These dewatering wells are designed to keep the refinery spillage out of the local aquifer.
While constant effort is made to keep spills and leaks down to a minimum, with all the tanks, piping and constant pumping and workings taking place at a refinery, spillage and leaks are part of the environment.
This refinery is on the outskirts of a large city.
Water for the city is predominantly drawn from the aquifer and no traces of petroleum or any other contaminants can be found in the water. Water quality is constantly monitored and extremely heavy fines and possible shutdown exist if standards are not kept.
The refinery has about 60 wells interspersed around the grounds and on the fringes. The wells on the circumference form a type of barrier to prevent any contamination reaching the aquifer. Groundwater is pumped to separator tanks where all contaminants are removed.
Alarms signal when a pump goes down and this is immediately reported to the sub-surface division. A crew is dispatched immediately to replace the pump and motor.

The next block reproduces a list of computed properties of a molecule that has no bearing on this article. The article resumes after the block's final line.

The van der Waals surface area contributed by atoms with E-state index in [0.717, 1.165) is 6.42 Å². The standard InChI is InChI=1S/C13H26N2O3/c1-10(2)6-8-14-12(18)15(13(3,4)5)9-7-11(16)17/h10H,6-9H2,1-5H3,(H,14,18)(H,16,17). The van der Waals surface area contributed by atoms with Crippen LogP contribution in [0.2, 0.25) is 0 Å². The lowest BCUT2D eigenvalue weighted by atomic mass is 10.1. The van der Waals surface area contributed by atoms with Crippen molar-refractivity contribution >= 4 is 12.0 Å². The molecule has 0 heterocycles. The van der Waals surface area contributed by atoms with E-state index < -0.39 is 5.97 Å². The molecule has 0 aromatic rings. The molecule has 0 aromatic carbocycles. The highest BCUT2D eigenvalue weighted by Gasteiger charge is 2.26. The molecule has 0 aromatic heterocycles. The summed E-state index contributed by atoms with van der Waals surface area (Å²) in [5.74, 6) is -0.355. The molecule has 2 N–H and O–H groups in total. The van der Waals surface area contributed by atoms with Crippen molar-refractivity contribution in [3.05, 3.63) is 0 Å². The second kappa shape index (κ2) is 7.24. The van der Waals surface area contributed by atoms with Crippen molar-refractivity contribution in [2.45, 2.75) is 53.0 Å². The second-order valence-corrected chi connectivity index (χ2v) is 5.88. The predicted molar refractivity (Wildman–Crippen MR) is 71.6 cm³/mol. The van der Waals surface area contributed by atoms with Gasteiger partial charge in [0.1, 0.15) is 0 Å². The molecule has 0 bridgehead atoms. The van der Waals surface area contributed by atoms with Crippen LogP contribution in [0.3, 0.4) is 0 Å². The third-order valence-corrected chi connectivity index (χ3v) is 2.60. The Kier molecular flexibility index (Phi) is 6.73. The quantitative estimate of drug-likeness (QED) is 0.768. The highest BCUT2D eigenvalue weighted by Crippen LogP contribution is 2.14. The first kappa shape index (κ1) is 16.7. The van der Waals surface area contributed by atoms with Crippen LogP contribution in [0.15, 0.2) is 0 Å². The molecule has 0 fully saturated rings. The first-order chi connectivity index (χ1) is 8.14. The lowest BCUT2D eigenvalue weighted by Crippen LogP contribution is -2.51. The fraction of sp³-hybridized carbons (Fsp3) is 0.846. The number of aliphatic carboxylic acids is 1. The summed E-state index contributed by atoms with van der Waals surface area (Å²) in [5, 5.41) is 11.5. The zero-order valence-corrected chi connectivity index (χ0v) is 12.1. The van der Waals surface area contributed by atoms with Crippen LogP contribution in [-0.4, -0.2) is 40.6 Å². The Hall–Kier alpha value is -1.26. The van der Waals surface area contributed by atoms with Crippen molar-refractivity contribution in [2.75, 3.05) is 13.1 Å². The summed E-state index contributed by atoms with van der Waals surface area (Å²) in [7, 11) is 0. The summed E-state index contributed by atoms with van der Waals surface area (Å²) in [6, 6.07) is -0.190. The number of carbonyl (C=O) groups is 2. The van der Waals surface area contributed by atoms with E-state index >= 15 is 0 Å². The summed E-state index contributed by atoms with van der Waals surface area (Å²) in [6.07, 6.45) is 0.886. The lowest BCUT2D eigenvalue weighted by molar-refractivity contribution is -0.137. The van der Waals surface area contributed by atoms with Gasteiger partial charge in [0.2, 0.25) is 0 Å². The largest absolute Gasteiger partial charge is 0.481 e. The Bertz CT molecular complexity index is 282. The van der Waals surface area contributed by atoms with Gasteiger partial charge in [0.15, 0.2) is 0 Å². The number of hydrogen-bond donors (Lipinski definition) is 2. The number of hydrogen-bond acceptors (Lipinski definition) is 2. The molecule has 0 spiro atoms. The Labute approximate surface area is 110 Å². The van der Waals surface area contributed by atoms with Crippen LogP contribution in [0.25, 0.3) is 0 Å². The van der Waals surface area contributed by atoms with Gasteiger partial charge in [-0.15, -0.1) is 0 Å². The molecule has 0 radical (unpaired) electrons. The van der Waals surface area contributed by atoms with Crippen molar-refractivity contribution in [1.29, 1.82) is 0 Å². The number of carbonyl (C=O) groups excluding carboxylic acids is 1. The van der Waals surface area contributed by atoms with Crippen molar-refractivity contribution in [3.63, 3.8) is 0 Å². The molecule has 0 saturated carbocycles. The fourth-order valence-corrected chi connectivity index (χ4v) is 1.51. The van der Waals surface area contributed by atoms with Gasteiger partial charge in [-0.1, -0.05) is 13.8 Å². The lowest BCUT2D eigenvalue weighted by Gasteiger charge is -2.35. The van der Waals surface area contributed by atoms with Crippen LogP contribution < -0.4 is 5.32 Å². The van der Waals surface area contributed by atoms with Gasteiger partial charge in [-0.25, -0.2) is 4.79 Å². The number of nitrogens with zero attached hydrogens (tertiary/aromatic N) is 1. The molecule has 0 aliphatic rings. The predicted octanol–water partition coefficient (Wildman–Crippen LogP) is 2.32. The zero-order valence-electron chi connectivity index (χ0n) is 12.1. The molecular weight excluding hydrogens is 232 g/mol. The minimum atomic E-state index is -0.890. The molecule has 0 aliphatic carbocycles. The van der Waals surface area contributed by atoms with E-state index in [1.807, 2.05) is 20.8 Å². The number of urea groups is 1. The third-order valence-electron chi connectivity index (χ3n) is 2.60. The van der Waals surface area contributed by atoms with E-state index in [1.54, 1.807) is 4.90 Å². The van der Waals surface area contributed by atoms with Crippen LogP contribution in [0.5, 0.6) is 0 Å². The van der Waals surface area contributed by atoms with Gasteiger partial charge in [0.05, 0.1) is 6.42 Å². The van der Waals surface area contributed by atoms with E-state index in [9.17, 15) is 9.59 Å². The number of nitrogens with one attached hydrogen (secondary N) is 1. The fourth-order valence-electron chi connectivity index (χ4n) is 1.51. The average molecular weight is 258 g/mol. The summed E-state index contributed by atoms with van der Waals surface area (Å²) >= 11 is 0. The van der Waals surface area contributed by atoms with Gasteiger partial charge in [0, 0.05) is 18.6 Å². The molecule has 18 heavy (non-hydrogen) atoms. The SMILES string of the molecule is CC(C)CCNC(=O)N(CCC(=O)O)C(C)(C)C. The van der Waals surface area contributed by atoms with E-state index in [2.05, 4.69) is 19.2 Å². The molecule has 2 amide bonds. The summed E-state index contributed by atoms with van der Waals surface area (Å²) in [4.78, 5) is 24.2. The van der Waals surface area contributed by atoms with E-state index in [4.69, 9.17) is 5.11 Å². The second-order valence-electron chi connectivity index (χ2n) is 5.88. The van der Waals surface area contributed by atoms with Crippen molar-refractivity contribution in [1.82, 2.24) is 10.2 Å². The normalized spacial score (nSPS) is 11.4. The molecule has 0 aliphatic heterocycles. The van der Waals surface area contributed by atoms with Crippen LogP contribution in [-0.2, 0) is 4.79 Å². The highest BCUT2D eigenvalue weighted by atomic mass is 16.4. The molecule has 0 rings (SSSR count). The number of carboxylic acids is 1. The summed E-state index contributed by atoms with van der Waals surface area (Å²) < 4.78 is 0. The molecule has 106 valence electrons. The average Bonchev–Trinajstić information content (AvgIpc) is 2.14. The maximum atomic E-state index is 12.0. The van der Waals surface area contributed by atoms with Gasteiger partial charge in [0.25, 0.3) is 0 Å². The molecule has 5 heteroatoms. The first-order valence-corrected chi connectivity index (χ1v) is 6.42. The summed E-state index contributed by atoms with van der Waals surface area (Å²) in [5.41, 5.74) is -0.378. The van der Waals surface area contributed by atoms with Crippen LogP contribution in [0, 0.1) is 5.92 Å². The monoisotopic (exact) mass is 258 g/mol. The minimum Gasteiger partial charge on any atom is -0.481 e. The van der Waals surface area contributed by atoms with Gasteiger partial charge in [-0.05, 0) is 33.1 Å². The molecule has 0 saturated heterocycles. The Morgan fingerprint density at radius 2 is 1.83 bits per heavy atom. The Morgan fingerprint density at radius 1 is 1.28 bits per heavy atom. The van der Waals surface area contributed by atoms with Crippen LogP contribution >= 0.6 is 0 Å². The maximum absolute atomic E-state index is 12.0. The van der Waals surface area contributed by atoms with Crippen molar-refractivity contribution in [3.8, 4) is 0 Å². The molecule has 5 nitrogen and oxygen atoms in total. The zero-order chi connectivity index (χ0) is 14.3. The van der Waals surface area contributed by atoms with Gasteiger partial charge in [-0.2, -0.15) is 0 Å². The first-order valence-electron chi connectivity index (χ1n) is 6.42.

Removing rigid steel column
The steel column pipe is removed. Note the power cable in the foreground. This is a safety hazard but is part of removing rigid pipe.
Pump is ready to be lowered on Boreline
The pump has been connected to the Boreline and the power cable is attached along the length of the hose. The Boreline is rolled onto the hydraulic spooler and this is backed-up to the well. We are ready to install.
Installing pump and Boreline
The Boreline and power cable simply roll off the spooler and into the well. An added advantage when removing the pump is that the power cable does not have to be disconnected. It remains fixed to the Boreline; safe and secure.
Apart from the longer down-time experienced to remove rigid column pipe, an added problem is that these are covered with oil, which makes handling difficult and dangerous.